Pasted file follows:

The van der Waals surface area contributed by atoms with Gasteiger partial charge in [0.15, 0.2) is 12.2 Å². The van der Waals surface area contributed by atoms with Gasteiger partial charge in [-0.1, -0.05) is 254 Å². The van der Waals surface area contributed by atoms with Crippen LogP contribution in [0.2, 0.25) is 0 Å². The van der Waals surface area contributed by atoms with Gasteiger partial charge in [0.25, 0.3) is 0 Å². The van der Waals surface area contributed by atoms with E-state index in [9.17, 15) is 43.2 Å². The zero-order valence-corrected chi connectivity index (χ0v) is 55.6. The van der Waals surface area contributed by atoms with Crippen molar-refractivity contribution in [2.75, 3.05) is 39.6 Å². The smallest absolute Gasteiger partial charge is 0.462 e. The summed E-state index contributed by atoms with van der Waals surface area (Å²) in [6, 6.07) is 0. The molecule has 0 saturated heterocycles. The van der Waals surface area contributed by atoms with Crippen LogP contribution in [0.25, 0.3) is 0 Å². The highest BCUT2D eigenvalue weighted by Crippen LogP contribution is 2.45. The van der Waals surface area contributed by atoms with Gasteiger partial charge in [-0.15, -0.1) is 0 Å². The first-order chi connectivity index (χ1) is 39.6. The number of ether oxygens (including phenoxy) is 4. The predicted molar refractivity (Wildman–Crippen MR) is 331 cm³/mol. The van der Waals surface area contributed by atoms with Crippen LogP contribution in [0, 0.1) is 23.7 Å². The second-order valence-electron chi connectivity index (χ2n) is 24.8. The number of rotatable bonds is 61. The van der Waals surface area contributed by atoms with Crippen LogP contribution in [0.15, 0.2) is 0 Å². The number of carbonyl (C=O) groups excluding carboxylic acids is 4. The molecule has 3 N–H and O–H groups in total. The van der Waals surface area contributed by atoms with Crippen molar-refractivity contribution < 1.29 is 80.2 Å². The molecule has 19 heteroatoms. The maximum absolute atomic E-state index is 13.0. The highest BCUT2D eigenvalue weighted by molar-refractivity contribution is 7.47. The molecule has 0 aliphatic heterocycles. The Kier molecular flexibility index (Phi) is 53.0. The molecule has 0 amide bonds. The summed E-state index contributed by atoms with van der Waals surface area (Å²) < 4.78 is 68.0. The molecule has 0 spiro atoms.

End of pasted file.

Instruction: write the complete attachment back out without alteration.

The van der Waals surface area contributed by atoms with Gasteiger partial charge in [0.15, 0.2) is 12.2 Å². The van der Waals surface area contributed by atoms with Gasteiger partial charge in [-0.1, -0.05) is 254 Å². The van der Waals surface area contributed by atoms with Crippen LogP contribution in [0.2, 0.25) is 0 Å². The van der Waals surface area contributed by atoms with Gasteiger partial charge in [0.25, 0.3) is 0 Å². The van der Waals surface area contributed by atoms with E-state index in [9.17, 15) is 43.2 Å². The zero-order valence-corrected chi connectivity index (χ0v) is 55.6. The van der Waals surface area contributed by atoms with Crippen molar-refractivity contribution in [2.75, 3.05) is 39.6 Å². The smallest absolute Gasteiger partial charge is 0.462 e. The summed E-state index contributed by atoms with van der Waals surface area (Å²) in [6, 6.07) is 0. The molecule has 0 saturated heterocycles. The van der Waals surface area contributed by atoms with Crippen LogP contribution in [0.25, 0.3) is 0 Å². The highest BCUT2D eigenvalue weighted by Crippen LogP contribution is 2.45. The van der Waals surface area contributed by atoms with Gasteiger partial charge in [-0.15, -0.1) is 0 Å². The first-order chi connectivity index (χ1) is 39.6. The number of ether oxygens (including phenoxy) is 4. The predicted molar refractivity (Wildman–Crippen MR) is 331 cm³/mol. The van der Waals surface area contributed by atoms with Crippen LogP contribution in [0, 0.1) is 23.7 Å². The second-order valence-electron chi connectivity index (χ2n) is 24.8. The number of rotatable bonds is 61. The van der Waals surface area contributed by atoms with Crippen LogP contribution in [0.15, 0.2) is 0 Å². The number of carbonyl (C=O) groups excluding carboxylic acids is 4. The molecule has 3 N–H and O–H groups in total. The van der Waals surface area contributed by atoms with Crippen molar-refractivity contribution < 1.29 is 80.2 Å². The molecule has 19 heteroatoms. The maximum absolute atomic E-state index is 13.0. The highest BCUT2D eigenvalue weighted by molar-refractivity contribution is 7.47. The molecule has 0 aliphatic heterocycles. The Kier molecular flexibility index (Phi) is 53.0. The molecule has 0 amide bonds. The summed E-state index contributed by atoms with van der Waals surface area (Å²) < 4.78 is 68.0. The molecule has 0 spiro atoms.